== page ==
At peak unemployment in April 2020, those who lost jobs accounted for 84% of unemployed Oregonians. Among them, 86% were classified as on temporary layoff. That’s quite a reversal from the Great Recession; during its months of highest unemployment, nearly three-fourths (72%) of layoffs were due to permanent job losses.
While temporary layoffs remained the largest share of those who lost jobs in 2020, permanent and long-term unemployment increased as the year wore on. From February to December, the total number of Oregonians experiencing long-term (6+ months) unemployment quadrupled to 64,300. Meanwhile, unemployment due to permanent job losses rose by 71.3% to 39,700.

Staffing Cutbacks

In addition to those who lost jobs – temporarily or permanently – many more Oregonians found themselves working less than they would have liked in 2020. Another distinction of the pandemic recession was that, through either federal loans or altered business practices, many Oregon employers were able to keep operating either with fewer workers, or with workers on reduced schedules. Throughout 2020, the number of business establishments overall grew each quarter. Even in leisure and hospitality, the total number of payroll business units remained stable throughout the year.

The official unemployment rate includes those who are out of work, have actively looked for a job in the past four weeks, and are available and able to take a job if offered to them. Broader measures of labor underutilization can also capture workers or would-be workers negatively impacted by current labor market conditions.

Oregon’s broadest (“U-6”) measure of labor underutilization hit a series high of 20.9% in April 2020. That means one out of five workers or would-be workers were either out of work, discouraged from looking due to lack of prospects, sought work in the past year but not the past four weeks, or were working fewer hours than they’d like to be scheduled. Most of those in this expanded measure of labor underutilization were involuntary part-time workers. Between February and May 2020, the number of Oregonians working part-time for economic reasons doubled to 159,700.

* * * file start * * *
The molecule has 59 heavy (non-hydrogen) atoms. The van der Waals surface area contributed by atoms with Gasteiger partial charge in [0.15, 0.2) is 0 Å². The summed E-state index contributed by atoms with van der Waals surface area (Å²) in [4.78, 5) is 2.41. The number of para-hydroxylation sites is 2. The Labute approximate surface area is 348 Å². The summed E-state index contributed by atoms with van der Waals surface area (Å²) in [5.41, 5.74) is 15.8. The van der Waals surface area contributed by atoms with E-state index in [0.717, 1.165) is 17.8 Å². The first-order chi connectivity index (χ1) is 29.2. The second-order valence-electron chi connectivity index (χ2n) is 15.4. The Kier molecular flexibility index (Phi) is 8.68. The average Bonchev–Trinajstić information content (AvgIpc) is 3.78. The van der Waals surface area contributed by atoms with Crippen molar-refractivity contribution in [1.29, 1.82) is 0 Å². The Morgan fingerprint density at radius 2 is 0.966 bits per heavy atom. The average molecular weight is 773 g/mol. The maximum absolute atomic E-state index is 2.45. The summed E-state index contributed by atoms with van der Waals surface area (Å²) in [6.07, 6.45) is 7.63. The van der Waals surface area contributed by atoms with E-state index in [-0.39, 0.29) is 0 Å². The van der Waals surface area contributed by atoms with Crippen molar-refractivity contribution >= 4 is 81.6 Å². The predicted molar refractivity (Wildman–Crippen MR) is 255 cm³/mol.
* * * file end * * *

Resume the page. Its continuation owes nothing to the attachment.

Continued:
Starts and Stops in Recovery

Phased re-opening began in Oregon in May, and with it, record-breaking monthly job gains came. Oregon had its largest-ever monthly employment gain in June 2020, adding 52,300 jobs. That momentum was not sustained though; monthly job gains tapered to 38,300 in July, then 16,300 in August. Oregon continued to register smaller monthly gains heading into the fall.
As COVID-19 cases also began to rise in the fall, Oregon instituted an initial “two week freeze” that included additional health and safety measures. Subsequent limitations on economic activity to prevent community spread of the disease by county and COVID-19 risk category continued through the rest of 2020 and into 2021.

In December 2020, Oregon lost 27,500 jobs over the month. Absent the pandemic, that December loss would have represented the biggest monthly job decline in Oregon since at least 1990. As in the spring, leisure and hospitality took the worst of the losses again, shedding 28,400 jobs over the month. Private education services lost jobs again in December as well, reaching its lowest jobs total of the year. Oregon closed out 2020 having regained 110,700, or 39% of all jobs lost in the spring.